I guess the case against Lawrence Summers to be Fed Chairman is pretty obvious. Today’s lead editorial in The New York Times endorses Janet Yellen to be the next Fed Chairman and uses many of the same arguments I have against elevating Mr. Summers to the position. If I hadn’t drafted the post a few days I might have just recommended that you read today’s Times editorial.
Some time during the tenure of the next Chairman, we are likely to have another financial crisis. Although our banking system has replenished its capital, thanks to taxpayers and the Fed, the big players in the industry are more concentrated than ever. The new regulatory framework being constructed out of the Dodd-Frank legislation is replete with exceptions and loopholes. At some point, the next Fed Chairman is going to confront some kind of crisis brought on by our failure to institute true reform.
Lawrence Summers comes from a long line of Democrats who planted the seeds of the credit bubble in the 1990s and then made sure that Wall Street and the banks were spared from fundamental change when the financial crisis hit. Mr. Summers is a member of a quartet of Democratic policymakers that includes Robert Rubin, Timothy Geithner, and Gene Sperling. After pushing financial deregulation in the Clinton Administration as Treasury Secretary, Mr. Rubin headed to Citicorp where he helped drive the bank to the brink of failure. Mr. Geithner learned his craft from Robert Rubin, went on to be President of the New York Fed as the bubble inflated, and presided over TARP, which saved Citicorp. Mr. Sperling is Executive Director of the National Economic Council, Mr. Summers’ position before he left the Obama Administration. Mr. Sperling, along with Mr. Summers, was the principal negotiator for the Clinton Administration of financial deregulation, known as Gramm-Leach-Bliley.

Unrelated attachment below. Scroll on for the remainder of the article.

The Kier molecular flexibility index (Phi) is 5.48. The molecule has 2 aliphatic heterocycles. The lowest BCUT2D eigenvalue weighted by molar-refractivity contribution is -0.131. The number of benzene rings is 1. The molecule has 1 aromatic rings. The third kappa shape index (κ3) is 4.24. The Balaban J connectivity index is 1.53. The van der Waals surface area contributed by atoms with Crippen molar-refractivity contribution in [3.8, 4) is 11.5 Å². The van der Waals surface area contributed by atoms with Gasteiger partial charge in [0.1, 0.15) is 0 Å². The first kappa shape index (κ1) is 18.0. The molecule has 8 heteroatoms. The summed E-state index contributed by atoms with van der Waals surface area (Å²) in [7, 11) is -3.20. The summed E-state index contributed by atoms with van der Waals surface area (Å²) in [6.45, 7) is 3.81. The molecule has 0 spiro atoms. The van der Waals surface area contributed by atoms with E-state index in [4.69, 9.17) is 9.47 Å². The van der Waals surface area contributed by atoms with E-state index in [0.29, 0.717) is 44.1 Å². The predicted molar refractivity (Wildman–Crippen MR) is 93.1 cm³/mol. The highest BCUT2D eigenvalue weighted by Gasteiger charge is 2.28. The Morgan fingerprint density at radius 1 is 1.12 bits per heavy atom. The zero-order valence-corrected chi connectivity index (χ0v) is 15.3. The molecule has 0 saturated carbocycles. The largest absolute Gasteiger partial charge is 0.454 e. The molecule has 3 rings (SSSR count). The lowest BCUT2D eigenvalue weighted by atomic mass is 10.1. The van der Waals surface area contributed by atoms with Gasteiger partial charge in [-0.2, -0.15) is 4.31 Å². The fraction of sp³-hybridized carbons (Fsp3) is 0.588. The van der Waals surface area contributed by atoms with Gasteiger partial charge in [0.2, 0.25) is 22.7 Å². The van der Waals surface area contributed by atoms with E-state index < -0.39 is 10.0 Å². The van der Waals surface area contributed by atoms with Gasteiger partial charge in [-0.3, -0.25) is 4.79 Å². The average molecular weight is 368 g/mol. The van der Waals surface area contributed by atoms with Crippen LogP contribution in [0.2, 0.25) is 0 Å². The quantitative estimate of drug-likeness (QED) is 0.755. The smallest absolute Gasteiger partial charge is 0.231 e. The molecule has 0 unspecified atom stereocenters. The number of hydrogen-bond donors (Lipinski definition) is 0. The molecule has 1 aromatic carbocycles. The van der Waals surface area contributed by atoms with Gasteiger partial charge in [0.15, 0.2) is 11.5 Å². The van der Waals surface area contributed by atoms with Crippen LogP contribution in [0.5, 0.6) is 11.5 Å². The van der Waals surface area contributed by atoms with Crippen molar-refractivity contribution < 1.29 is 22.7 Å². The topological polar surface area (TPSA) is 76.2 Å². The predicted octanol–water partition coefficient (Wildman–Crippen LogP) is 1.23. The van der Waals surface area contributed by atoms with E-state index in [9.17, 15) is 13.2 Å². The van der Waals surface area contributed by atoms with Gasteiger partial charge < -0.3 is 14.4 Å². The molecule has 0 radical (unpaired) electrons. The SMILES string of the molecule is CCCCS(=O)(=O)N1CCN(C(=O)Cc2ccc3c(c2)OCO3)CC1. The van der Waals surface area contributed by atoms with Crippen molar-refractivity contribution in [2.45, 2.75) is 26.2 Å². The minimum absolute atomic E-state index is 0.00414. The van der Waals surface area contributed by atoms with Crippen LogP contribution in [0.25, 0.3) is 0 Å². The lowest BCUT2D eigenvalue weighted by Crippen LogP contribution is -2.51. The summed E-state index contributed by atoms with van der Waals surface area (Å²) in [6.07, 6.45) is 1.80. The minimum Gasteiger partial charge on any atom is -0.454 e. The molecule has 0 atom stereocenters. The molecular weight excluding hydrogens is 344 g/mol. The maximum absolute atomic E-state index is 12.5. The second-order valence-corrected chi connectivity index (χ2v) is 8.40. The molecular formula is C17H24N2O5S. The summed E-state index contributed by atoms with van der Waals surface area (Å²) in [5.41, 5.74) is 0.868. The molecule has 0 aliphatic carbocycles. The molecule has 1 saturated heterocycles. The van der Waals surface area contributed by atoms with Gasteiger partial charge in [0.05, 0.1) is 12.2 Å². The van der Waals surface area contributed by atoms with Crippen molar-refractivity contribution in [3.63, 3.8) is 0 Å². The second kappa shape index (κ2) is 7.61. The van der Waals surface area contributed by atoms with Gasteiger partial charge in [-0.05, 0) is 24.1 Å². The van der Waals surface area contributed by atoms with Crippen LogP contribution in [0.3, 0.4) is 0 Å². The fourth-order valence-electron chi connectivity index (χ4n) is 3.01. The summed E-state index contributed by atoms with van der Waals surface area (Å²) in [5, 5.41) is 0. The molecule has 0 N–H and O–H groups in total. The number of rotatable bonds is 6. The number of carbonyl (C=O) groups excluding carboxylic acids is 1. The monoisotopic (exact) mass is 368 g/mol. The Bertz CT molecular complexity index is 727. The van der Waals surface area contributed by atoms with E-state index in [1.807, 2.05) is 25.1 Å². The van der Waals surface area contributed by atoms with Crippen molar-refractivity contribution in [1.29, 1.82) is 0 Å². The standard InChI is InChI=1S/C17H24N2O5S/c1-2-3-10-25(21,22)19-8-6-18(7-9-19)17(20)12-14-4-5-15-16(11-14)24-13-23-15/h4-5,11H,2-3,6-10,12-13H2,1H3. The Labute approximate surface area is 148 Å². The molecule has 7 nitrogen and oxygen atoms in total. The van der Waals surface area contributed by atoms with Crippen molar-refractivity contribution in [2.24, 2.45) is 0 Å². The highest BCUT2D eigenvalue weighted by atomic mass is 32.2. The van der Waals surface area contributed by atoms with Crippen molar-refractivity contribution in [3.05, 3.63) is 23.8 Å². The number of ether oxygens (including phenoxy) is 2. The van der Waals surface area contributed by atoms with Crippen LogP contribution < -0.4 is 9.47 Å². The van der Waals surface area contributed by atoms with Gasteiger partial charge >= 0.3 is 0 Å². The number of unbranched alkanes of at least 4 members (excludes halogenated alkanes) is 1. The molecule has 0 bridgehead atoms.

Mr. Summers is the fourth member of the quartet. In my mind, one of the best reasons for opposing his candidacy for Fed Chairman occurred back in 1998, when Brooksley Borne, President Clinton’s chairwoman of the Commodities Futures Trading Commission, proposed the regulation of the over-the-counter derivatives market. Messrs.’ Rubin and Summers were joined by Fed Chairman Alan Greenspan and SEC Chairman Arthur Levitt in eviscerating her proposal. We’d have been spared a great deal of financial pain if Ms. Borne’s proposal had been implemented. Instead, the quartet helped to push through legislation making it impossible for the CFTC to regulate a large portion of the derivatives market.
While Messrs.’ Greenspan and Levitt have expressed some regret over their role in turning Wall Street into a casino, Mr. Summers has largely stuck to his position. Given his shoddy treatment of Ms. Borne, it’s not surprising that he treated former FDIC Chairman Sheila Bair with disdain as she tried to reign in the banks in the aftermath of the financial crisis. We know what we’ll get with Mr. Summers, and I think we’ve had enough of it.
We’ve had twenty years of the policies and conduct orchestrated by the Rubin, Summers, Geithner, Sperling quartet. It is time to put this era completely in our past.